New hurricane research supports advances to NOAA’s 2022 forecasts

This summer during the 2022 Atlantic hurricane season, scientists at NOAA’s Atlantic Oceanographic and Meteorological Laboratory (AOML) will once again be on the frontlines helping NOAA prepare the public for severe weather. They will also conduct new research on the complex processes of how tropical cyclones form, develop, and dissipate.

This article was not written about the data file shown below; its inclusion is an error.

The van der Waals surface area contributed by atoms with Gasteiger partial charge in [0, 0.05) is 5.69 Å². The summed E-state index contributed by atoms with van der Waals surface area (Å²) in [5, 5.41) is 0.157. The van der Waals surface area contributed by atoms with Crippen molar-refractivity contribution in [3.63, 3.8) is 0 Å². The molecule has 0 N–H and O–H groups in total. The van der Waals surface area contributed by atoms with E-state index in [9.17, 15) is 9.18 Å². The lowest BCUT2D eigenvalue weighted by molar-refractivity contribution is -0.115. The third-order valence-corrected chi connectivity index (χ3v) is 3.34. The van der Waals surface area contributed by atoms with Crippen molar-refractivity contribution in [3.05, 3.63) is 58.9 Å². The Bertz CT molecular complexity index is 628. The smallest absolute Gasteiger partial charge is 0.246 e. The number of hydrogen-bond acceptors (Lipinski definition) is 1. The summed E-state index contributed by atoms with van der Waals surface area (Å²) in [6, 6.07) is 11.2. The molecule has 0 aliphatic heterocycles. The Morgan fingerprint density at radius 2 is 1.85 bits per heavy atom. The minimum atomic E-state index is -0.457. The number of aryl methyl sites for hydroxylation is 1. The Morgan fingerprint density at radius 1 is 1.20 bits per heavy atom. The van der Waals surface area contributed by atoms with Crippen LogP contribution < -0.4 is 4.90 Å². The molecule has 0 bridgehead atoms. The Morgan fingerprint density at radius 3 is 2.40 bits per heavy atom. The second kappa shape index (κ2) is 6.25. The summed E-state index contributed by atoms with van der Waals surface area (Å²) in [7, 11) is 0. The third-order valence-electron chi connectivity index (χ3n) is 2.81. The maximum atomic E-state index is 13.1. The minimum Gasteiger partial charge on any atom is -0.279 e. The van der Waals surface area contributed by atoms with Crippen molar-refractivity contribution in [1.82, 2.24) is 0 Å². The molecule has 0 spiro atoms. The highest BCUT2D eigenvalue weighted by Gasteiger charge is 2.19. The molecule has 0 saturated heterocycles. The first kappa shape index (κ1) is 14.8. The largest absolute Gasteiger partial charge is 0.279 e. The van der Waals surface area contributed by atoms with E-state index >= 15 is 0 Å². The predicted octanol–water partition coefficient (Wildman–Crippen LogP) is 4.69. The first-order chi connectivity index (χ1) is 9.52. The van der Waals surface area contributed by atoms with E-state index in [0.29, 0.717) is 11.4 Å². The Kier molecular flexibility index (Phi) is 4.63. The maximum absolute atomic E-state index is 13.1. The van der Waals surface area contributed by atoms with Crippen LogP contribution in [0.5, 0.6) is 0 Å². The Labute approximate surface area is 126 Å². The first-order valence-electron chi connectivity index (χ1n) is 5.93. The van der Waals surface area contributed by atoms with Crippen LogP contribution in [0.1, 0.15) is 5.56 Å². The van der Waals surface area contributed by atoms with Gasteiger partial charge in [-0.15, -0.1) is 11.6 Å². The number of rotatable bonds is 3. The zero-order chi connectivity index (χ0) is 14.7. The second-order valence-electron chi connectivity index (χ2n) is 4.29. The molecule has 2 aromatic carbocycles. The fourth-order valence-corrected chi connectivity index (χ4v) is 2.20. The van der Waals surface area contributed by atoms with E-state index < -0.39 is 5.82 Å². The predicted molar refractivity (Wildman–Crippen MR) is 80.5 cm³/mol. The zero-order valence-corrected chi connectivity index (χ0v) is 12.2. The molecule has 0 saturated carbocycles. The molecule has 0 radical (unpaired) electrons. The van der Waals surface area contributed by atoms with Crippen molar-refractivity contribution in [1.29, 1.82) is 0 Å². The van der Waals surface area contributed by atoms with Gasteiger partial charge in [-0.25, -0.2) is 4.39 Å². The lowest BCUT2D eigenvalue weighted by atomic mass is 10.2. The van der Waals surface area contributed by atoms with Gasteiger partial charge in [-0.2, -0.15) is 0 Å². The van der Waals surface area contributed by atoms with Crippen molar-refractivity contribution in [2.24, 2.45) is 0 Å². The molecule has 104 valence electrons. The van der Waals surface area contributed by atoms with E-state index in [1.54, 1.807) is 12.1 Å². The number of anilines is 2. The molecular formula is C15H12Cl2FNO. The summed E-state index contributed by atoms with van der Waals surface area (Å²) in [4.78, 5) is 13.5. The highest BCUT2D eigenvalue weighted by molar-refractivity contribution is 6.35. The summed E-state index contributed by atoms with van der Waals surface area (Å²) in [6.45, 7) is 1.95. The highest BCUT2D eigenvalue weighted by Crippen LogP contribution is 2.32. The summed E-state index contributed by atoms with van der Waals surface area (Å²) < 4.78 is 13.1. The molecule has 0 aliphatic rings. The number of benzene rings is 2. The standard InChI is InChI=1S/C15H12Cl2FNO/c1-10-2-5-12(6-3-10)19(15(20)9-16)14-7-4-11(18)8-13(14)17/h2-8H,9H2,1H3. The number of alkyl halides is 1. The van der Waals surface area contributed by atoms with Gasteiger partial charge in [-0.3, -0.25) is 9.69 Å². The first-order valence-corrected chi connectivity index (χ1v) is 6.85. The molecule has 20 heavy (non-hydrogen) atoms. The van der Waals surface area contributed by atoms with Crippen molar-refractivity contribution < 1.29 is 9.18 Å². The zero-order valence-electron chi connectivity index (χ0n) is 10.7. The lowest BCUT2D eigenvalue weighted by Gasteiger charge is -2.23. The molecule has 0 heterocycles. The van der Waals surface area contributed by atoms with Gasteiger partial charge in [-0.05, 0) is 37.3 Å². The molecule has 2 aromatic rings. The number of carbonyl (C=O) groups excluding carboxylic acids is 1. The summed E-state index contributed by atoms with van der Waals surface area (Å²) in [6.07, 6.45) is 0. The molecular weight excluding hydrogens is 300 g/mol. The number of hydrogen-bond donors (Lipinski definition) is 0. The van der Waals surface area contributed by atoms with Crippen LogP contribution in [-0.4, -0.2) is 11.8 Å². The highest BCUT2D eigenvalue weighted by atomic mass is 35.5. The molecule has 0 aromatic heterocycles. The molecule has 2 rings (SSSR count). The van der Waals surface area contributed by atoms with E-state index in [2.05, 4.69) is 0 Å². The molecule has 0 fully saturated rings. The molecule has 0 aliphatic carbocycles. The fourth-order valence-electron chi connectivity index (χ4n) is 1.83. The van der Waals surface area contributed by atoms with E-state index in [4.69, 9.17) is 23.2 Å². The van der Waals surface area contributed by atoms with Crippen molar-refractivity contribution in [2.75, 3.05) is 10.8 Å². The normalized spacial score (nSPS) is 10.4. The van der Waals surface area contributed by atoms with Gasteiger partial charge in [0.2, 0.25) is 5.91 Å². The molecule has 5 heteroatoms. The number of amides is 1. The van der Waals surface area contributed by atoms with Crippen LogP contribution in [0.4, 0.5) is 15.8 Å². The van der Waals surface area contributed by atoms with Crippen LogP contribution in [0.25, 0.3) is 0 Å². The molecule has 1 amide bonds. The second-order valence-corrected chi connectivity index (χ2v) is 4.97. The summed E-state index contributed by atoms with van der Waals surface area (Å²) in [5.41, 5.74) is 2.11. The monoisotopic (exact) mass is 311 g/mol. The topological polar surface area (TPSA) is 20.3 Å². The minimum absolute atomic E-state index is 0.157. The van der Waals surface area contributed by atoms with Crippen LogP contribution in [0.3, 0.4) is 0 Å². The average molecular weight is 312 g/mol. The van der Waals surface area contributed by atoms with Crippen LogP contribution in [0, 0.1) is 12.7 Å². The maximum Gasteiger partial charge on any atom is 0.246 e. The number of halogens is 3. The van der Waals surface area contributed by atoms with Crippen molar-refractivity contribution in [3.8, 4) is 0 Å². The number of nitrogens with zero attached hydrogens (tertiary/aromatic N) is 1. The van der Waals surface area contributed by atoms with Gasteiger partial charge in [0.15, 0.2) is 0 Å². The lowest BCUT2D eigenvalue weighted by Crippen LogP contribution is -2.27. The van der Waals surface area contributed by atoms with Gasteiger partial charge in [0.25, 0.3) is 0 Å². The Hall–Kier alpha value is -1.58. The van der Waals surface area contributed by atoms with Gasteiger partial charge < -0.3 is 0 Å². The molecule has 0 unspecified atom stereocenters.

AOML’s operational missions tasked by NOAA’s Environmental Modeling Center and National Hurricane Center will keep forecasters abreast of the ever-changing, dynamic conditions as storms develop and intensify. Flying aboard NOAA’s P-3 and G-IV Hurricane Hunter aircraft, AOML scientists will sample the periphery around storms and the towering cumulonimbus clouds that circle the hurricane eye.

The G-IV is a twin-engine jet piloted by NOAA Corps officers and crewed by NOAA civilian engineers and meteorologists. Its primary mission is to fly tropical cyclone surveillance missions. (NOAA)

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